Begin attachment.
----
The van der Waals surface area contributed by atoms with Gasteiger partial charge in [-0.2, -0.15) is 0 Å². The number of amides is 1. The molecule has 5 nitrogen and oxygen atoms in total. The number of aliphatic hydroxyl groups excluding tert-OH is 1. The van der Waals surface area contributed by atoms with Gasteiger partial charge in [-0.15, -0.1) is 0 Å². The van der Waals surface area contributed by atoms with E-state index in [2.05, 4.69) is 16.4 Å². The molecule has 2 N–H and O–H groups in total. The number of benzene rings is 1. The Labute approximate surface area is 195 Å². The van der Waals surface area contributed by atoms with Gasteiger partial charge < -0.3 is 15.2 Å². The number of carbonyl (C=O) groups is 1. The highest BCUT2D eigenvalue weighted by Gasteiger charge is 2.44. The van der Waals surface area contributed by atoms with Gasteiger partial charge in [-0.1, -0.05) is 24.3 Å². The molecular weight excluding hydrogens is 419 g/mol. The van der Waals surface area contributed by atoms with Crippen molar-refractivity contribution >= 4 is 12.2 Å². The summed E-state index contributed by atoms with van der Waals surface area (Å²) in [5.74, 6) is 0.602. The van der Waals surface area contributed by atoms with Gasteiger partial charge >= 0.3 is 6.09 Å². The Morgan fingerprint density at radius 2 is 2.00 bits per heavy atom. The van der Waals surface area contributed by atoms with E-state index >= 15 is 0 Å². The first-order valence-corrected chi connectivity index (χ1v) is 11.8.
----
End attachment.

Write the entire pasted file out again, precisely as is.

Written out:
The van der Waals surface area contributed by atoms with Gasteiger partial charge in [-0.2, -0.15) is 0 Å². The number of amides is 1. The molecule has 5 nitrogen and oxygen atoms in total. The number of aliphatic hydroxyl groups excluding tert-OH is 1. The van der Waals surface area contributed by atoms with Gasteiger partial charge in [-0.15, -0.1) is 0 Å². The van der Waals surface area contributed by atoms with E-state index in [2.05, 4.69) is 16.4 Å². The molecule has 2 N–H and O–H groups in total. The number of benzene rings is 1. The Labute approximate surface area is 195 Å². The van der Waals surface area contributed by atoms with Gasteiger partial charge < -0.3 is 15.2 Å². The number of carbonyl (C=O) groups is 1. The highest BCUT2D eigenvalue weighted by Gasteiger charge is 2.44. The van der Waals surface area contributed by atoms with Gasteiger partial charge in [-0.1, -0.05) is 24.3 Å². The molecular weight excluding hydrogens is 419 g/mol. The van der Waals surface area contributed by atoms with Crippen molar-refractivity contribution >= 4 is 12.2 Å². The summed E-state index contributed by atoms with van der Waals surface area (Å²) in [5.74, 6) is 0.602. The van der Waals surface area contributed by atoms with Gasteiger partial charge >= 0.3 is 6.09 Å². The Morgan fingerprint density at radius 2 is 2.00 bits per heavy atom. The van der Waals surface area contributed by atoms with E-state index >= 15 is 0 Å². The first-order valence-corrected chi connectivity index (χ1v) is 11.8.